News is filtering down from the ivory tower shared by golf’s ruling bodies, the R&A and the USGA, that discussions are already underway to coordinate an administrative response to the disqualification controversy. Mike Davis, the USGA’s Senior Director of Rules and Competitions, had this to say earlier on:
“We’re all bothered by what is a narrow set of circumstances where someone can get the facts right and still be disqualified… In Harrington’s situation, he thought ball was replaced and only television is telling us otherwise… He knew the rules, he thought he did everything right, he just didn’t know all the facts. So the USGA and R&A will open it up again, but we also have to make sure we don’t do something that has domino effect.”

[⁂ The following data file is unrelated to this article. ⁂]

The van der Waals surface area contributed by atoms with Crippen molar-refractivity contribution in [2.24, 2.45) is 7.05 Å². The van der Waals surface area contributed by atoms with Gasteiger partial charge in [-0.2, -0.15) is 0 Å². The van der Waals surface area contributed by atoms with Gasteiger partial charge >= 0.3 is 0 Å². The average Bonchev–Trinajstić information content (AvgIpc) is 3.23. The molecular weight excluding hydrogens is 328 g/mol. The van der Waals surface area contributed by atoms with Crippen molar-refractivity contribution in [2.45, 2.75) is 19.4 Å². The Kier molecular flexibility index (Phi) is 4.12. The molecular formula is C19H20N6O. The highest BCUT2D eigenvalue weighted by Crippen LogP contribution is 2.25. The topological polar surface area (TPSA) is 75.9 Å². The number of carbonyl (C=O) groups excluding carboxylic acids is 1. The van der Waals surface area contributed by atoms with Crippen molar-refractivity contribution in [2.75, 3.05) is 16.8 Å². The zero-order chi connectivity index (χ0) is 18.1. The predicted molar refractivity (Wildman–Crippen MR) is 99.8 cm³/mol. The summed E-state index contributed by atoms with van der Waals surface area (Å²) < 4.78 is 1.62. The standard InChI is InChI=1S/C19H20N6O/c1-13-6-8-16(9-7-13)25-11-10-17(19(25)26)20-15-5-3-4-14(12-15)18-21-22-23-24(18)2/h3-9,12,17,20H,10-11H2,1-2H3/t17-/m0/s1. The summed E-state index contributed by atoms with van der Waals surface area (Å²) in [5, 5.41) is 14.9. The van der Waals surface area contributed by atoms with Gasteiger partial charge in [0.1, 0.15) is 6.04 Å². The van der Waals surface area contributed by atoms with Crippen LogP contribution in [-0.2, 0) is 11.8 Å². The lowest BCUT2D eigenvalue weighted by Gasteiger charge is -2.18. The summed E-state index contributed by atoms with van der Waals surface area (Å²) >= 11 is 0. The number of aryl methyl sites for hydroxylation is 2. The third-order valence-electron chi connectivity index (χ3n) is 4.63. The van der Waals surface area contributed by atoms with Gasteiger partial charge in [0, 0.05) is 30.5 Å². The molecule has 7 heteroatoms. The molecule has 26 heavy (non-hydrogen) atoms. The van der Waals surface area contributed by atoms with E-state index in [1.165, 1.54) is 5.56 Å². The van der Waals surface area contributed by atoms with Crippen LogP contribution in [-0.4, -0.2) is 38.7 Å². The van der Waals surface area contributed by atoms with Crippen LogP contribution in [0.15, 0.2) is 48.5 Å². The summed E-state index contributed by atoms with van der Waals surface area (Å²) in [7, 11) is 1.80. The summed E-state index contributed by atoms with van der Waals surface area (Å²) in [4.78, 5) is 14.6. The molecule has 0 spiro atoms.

Oddy enough, given the very specific manner in which Davis parsed his comments, ESPN have chosen to conflate this week’s Harrington incident with superficially similar Villegas DQ of a fortnight ago. But as my post of a couple of days ago outlined, the two are in fact very, very different situations. A rules change, should one be made, would likely only apply to a very limited set of circumstances; Villegas would still be DQed, Harrington might not.